3 min read | 12 December, 2017 By Melissa Jones
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You wouldn’t be the first small business to wonder what behavioural competencies are and what relevance they could possibly have in your business. But before you dismiss them as HR psychobabble it’s worth taking a closer look at them and how they can impact on your workplace.
In a nutshell, behavioural competencies can be defined as people’s strengths in a business setting. Your staff members will have different behaviours or skills, behavioural strengths if you like, which can be used to predict future workplace success.
You may already be looking at your staff’s behavioural competencies without even realising it. For example, when you recruit someone you normally draw up a list of desirable qualities you would like them to have such as good customer-facing skills or analytical skills. Certain competencies will be more important in some roles than in others. If you have sales consultants, then a great telephone manner might be more important than strong organisational skills, which might be beneficial for someone in a personal assistant role.
As a small business tracking those behavioural competencies can be quite tricky because there is no cast-iron method of measuring them. They are not quite as tangible as targets, for example. However, they play an important role in workforce planning, recruitment, training and development.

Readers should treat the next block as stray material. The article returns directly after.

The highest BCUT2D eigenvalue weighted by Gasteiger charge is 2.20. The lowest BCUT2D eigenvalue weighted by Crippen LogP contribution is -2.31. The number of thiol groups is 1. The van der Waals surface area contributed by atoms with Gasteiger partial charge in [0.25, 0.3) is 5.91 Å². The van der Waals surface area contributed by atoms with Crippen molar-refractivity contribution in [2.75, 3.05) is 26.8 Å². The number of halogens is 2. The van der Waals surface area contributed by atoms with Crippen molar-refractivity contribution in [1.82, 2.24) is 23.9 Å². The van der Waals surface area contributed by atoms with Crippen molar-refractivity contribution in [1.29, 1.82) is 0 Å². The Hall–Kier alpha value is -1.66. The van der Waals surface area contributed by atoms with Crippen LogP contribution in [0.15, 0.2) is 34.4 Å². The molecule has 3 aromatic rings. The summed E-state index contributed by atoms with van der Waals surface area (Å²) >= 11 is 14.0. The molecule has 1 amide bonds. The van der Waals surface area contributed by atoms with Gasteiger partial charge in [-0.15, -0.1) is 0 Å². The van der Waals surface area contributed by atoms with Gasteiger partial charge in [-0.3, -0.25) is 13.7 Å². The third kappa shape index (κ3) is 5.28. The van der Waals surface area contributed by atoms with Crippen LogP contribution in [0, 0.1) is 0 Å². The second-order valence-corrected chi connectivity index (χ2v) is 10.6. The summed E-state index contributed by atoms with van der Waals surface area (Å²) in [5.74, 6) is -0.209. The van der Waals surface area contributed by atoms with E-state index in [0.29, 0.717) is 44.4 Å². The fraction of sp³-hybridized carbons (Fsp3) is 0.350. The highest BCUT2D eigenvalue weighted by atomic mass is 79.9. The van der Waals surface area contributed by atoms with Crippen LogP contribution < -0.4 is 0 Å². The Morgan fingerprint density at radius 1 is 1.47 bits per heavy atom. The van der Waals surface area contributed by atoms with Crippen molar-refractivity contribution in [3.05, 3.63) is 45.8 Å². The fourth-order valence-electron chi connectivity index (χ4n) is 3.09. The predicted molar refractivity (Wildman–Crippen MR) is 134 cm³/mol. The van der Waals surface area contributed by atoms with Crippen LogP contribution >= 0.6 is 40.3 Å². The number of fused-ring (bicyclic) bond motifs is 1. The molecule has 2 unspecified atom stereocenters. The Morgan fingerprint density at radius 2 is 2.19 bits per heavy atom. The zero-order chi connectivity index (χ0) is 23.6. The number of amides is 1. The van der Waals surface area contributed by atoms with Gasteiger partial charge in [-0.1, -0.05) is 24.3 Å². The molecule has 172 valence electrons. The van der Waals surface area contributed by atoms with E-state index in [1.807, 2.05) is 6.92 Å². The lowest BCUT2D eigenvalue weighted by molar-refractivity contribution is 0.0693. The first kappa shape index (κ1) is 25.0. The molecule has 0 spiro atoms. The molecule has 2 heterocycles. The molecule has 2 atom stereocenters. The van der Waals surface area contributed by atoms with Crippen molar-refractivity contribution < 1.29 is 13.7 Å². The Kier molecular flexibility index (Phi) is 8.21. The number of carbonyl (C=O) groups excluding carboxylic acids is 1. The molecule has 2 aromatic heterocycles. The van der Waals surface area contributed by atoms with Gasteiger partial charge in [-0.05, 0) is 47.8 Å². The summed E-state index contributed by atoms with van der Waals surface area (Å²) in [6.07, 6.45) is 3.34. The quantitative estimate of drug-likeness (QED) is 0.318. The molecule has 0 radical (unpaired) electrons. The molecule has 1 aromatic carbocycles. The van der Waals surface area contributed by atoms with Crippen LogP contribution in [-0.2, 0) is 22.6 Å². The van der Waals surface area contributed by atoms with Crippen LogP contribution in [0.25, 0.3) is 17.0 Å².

Behavioural competencies fall into different categories such as individual competencies, interpersonal competencies, motivational competencies, analytical competencies and managerial competencies.
There is plenty of cross over between the different categories with a number of abilities or skills fitting under more than one.
There are lots of situations where behavioural competencies can prove useful within your business.
The important thing is to not get too tied up in knots about behavioural competencies – chances are you are already considering them in the context of your employees. Just remember to focus on the qualities you need for certain roles and use those as your behavioural competency benchmarks.
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